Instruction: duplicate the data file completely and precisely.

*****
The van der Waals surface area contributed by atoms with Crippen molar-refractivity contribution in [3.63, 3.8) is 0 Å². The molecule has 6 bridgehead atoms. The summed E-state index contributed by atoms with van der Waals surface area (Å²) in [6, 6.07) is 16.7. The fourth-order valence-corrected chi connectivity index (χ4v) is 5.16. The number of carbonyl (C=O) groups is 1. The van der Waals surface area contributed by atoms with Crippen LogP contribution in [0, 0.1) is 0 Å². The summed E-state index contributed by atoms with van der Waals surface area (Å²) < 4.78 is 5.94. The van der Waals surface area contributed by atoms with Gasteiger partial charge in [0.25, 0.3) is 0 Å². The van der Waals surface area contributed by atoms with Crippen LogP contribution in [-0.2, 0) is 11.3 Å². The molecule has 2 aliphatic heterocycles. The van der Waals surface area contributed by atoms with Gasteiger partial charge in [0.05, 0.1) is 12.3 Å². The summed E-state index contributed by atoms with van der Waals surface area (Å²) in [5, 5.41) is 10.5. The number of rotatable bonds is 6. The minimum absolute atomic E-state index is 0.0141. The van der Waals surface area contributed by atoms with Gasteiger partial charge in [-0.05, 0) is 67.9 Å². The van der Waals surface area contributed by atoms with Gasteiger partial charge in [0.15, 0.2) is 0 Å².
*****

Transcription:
The van der Waals surface area contributed by atoms with Crippen molar-refractivity contribution in [3.63, 3.8) is 0 Å². The molecule has 6 bridgehead atoms. The summed E-state index contributed by atoms with van der Waals surface area (Å²) in [6, 6.07) is 16.7. The fourth-order valence-corrected chi connectivity index (χ4v) is 5.16. The number of carbonyl (C=O) groups is 1. The van der Waals surface area contributed by atoms with Crippen LogP contribution in [0, 0.1) is 0 Å². The summed E-state index contributed by atoms with van der Waals surface area (Å²) < 4.78 is 5.94. The van der Waals surface area contributed by atoms with Gasteiger partial charge in [0.25, 0.3) is 0 Å². The van der Waals surface area contributed by atoms with Crippen LogP contribution in [-0.2, 0) is 11.3 Å². The molecule has 2 aliphatic heterocycles. The van der Waals surface area contributed by atoms with Gasteiger partial charge in [0.05, 0.1) is 12.3 Å². The summed E-state index contributed by atoms with van der Waals surface area (Å²) in [5, 5.41) is 10.5. The number of rotatable bonds is 6. The minimum absolute atomic E-state index is 0.0141. The van der Waals surface area contributed by atoms with Gasteiger partial charge in [-0.05, 0) is 67.9 Å². The van der Waals surface area contributed by atoms with Gasteiger partial charge in [0.15, 0.2) is 0 Å².